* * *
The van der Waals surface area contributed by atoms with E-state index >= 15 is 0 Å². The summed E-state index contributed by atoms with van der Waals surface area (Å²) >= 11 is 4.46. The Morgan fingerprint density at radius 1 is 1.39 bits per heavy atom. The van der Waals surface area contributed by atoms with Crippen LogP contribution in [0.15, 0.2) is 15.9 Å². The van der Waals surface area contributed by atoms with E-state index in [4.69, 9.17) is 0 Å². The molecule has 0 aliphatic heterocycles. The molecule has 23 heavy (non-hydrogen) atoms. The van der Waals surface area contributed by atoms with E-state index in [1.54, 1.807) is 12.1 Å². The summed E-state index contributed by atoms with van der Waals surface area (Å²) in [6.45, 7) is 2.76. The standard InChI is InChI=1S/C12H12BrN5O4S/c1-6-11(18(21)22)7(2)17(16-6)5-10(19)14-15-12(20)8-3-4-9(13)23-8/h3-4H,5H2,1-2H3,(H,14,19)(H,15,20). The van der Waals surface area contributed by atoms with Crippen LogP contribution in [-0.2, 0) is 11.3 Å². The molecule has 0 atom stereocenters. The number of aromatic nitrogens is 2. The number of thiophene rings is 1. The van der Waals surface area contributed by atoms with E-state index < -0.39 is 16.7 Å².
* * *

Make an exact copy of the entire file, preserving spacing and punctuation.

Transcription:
The van der Waals surface area contributed by atoms with E-state index >= 15 is 0 Å². The summed E-state index contributed by atoms with van der Waals surface area (Å²) >= 11 is 4.46. The Morgan fingerprint density at radius 1 is 1.39 bits per heavy atom. The van der Waals surface area contributed by atoms with Crippen LogP contribution in [0.15, 0.2) is 15.9 Å². The van der Waals surface area contributed by atoms with E-state index in [4.69, 9.17) is 0 Å². The molecule has 0 aliphatic heterocycles. The molecule has 23 heavy (non-hydrogen) atoms. The van der Waals surface area contributed by atoms with E-state index in [1.54, 1.807) is 12.1 Å². The summed E-state index contributed by atoms with van der Waals surface area (Å²) in [6.45, 7) is 2.76. The standard InChI is InChI=1S/C12H12BrN5O4S/c1-6-11(18(21)22)7(2)17(16-6)5-10(19)14-15-12(20)8-3-4-9(13)23-8/h3-4H,5H2,1-2H3,(H,14,19)(H,15,20). The van der Waals surface area contributed by atoms with Crippen LogP contribution in [-0.2, 0) is 11.3 Å². The molecule has 0 atom stereocenters. The number of aromatic nitrogens is 2. The number of thiophene rings is 1. The van der Waals surface area contributed by atoms with E-state index < -0.39 is 16.7 Å².